On Friday November 16, 2018, the Department of Education released a proposal to amend the regulations implementing Title IX of the Education Amendments of 1972 (Title IX). The Notice & Comment period will open soon. If the proposal is finalized utilizing this language, campuses will become less safe for victims/survivors, and perpetrators will be less frequently held accountable.
These are proposed regulations – not simply guidance – and will do immense damage. Some of the most dangerous and harmful proposed regulations will:
- Limit a school’s responsibility to respond to off-campus or online sexual harassment, even if a victim/survivor’s education is impacted, for example, attending classes with their harasser.
- Limit a school’s responsibility to deal with sexual harassment unless it is so severe and pervasive that it denies a student access to education (i.e. the victim/survivor drops out of class or school). This means students would be forced to endure more severe sexual harassment before their school must respond than an employee would have to endure before their employer must respond. By the time a school is legally required to respond under these proposed regulations, the victim/survivor may have already experienced irreparable harm to their education.
- Limit the school employees who must respond to a victim/survivor’s report (or something they observe). A school would NOT be required to take action if the harassment is reported to someone other than one of those “responsible employees.” Athletic coaches would not be considered “responsible employees.”
- Allow a school to claim a religious exemption for noncompliance with Title IX without first applying to the Department of Education for a religious exemption, as is currently required. This would be particularly harmful to LGBTQ students, pregnant or parenting students (including those who are unmarried), and students who access or attempt to access birth control or abortion.
- Change the standard of evidence utilized in campus adjudication processes. The current standard of evidence utilized by schools is preponderance of the evidence. This is the same standard for civil trials and administrative hearings across the United States. The new regulations allow schools to use a much higher standard – clear and convincing evidence – but only for conduct code violations involving sexual harassment. The proposed regulations propose a higher standard for gendered violence than other student code of conduct violations.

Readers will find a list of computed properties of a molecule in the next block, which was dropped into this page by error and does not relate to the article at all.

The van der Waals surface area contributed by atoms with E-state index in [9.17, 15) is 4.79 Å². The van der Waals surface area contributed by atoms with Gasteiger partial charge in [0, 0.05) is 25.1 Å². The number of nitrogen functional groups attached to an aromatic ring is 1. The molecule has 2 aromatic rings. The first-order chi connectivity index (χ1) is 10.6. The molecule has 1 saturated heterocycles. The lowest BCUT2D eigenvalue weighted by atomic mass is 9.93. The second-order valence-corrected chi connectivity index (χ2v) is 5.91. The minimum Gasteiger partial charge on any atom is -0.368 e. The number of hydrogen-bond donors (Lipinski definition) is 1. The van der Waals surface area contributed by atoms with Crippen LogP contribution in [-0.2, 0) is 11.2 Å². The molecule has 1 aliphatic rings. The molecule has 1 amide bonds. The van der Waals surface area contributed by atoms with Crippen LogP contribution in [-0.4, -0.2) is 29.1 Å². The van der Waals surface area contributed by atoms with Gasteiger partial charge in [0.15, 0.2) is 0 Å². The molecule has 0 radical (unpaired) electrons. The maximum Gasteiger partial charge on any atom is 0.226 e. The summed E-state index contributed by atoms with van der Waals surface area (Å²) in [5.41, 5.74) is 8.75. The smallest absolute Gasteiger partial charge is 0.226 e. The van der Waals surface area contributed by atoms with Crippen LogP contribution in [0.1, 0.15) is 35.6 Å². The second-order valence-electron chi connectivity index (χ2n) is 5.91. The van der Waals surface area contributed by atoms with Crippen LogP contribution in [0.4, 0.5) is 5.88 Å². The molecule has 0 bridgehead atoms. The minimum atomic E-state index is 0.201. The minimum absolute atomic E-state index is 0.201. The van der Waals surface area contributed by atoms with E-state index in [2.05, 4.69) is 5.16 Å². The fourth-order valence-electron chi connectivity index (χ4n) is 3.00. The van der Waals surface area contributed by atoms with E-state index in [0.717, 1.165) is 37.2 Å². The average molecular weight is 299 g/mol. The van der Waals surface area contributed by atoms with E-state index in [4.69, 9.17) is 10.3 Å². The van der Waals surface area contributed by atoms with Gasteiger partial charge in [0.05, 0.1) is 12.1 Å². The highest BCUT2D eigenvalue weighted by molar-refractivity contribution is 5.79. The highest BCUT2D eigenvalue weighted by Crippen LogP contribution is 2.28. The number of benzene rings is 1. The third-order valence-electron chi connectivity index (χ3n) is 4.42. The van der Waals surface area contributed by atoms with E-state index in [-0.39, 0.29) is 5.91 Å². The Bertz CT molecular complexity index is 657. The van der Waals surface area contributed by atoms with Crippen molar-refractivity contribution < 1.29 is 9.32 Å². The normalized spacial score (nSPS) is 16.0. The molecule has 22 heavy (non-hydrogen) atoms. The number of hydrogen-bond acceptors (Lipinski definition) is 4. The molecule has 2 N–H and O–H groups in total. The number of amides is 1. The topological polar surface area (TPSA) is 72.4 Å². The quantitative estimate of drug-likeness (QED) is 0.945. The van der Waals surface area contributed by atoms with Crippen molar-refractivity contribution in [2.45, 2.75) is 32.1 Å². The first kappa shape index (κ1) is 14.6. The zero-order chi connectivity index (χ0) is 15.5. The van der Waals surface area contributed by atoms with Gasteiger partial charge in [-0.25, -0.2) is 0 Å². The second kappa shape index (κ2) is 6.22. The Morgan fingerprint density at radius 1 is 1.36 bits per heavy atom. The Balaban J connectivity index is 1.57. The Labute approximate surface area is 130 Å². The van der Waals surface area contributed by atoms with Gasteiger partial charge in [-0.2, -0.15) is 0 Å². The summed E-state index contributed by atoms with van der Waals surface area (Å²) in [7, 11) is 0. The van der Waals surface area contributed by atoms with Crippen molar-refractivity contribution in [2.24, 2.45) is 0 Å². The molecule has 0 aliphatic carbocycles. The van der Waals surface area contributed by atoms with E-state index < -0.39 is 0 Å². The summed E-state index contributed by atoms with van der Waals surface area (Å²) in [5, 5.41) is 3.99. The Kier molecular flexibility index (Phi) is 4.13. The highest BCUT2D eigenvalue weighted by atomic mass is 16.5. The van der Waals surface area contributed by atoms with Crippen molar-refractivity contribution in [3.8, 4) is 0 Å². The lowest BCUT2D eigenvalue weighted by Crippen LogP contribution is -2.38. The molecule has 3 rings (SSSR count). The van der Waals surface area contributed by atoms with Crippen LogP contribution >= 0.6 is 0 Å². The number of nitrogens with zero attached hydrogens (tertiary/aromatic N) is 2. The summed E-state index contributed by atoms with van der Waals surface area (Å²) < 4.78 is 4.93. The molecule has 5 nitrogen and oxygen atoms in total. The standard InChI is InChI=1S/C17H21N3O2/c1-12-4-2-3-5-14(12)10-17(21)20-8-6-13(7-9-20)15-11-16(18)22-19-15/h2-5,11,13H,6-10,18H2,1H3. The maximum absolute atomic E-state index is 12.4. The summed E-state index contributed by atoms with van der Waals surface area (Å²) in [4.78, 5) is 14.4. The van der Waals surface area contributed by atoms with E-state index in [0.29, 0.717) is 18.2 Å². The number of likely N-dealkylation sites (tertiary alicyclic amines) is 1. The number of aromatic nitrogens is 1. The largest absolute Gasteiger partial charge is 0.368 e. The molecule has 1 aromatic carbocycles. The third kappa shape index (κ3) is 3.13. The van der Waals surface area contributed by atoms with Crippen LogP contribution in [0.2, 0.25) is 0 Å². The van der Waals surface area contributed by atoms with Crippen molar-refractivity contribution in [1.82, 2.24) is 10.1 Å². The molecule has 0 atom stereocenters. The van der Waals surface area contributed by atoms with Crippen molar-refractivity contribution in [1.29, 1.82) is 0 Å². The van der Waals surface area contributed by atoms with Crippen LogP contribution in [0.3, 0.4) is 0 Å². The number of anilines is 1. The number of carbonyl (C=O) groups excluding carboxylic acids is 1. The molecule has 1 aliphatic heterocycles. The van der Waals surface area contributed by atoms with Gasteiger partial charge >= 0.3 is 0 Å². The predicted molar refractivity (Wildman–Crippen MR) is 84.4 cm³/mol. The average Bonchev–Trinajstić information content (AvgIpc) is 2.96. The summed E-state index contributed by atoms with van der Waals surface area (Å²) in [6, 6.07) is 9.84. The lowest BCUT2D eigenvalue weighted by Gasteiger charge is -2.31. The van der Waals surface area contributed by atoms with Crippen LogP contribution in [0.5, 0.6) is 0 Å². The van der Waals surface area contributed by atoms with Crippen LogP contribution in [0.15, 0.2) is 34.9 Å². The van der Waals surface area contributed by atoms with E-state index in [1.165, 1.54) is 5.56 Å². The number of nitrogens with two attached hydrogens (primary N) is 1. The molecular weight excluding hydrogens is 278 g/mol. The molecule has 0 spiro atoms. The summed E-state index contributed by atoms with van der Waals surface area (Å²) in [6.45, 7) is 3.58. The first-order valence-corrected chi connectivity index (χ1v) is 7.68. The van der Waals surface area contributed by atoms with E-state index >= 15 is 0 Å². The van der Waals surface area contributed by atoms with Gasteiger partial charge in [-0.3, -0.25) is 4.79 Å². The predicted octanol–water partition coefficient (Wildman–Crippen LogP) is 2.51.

- Allow schools to subject survivors to mediation and “conflict resolution” processes. This contravenes the purpose of Title IX and is not an appropriate resolution process to gendered violence. Require live hearings in campus adjudication processes at the post-secondary level, including cross examination of the victim/survivor by the respondent’s advisor – often a criminal defense attorney. This changes the current process, in which a victim/survivor and respondent are questioned by a neutral school official. The proposed regulations require live hearings at the post-secondary level, and allow a respondent’s advisor – often a criminal defense attorney – to cross examine the survivor.
If you have questions about the proposed regulations, please contact Lindsay Brice, MNCASA Interim Staff Attorney at email@example.com.
- The Notice & Comment period will open as soon as the proposal is published in the federal register. We expect that to happen very soon. Once it begins, the Notice and Comment period will only last 60 days. Sign up to be alerted when the comment period opens. Even if comments submitted to this proposal do not create immediate substantive change, they are crucial to provide support for future efforts to protect victims and survivors.
- Engage your network. Let them know the Notice & Comment period is coming and that comments are crucial. The Department of Education is required to read and respond to all comments.
- These proposed regulations are dangerous and will rollback years of progress for victims/survivors.
- This proposal will make campuses less safe for victims and survivors and shield schools from accountability.
- Prepare to engage in the Notice & Comment period. Read overview and guides on commenting: https://www.knowyourix.org/notice-comment-2018/
- Learn what notice-and-comment is and how to write a strong comment. Watch Know Your IX’s explanatory video on writing a powerful comment.
- Sign up to join Hands Off IX’s student and survivor led comment training call.
- Host a comment writing party. By working together, you can craft a well-researched argument that the Department of Education must respond to.
- Comments should:
- Be unique (not from a template)
- Include specific critiques of the proposed regulations
- Provide alternative policies
- Include data/statistics, not just anecdotes
Full proposed language: https://www2.ed.gov/about/offices/list/ocr/docs/title-ix-nprm.pdf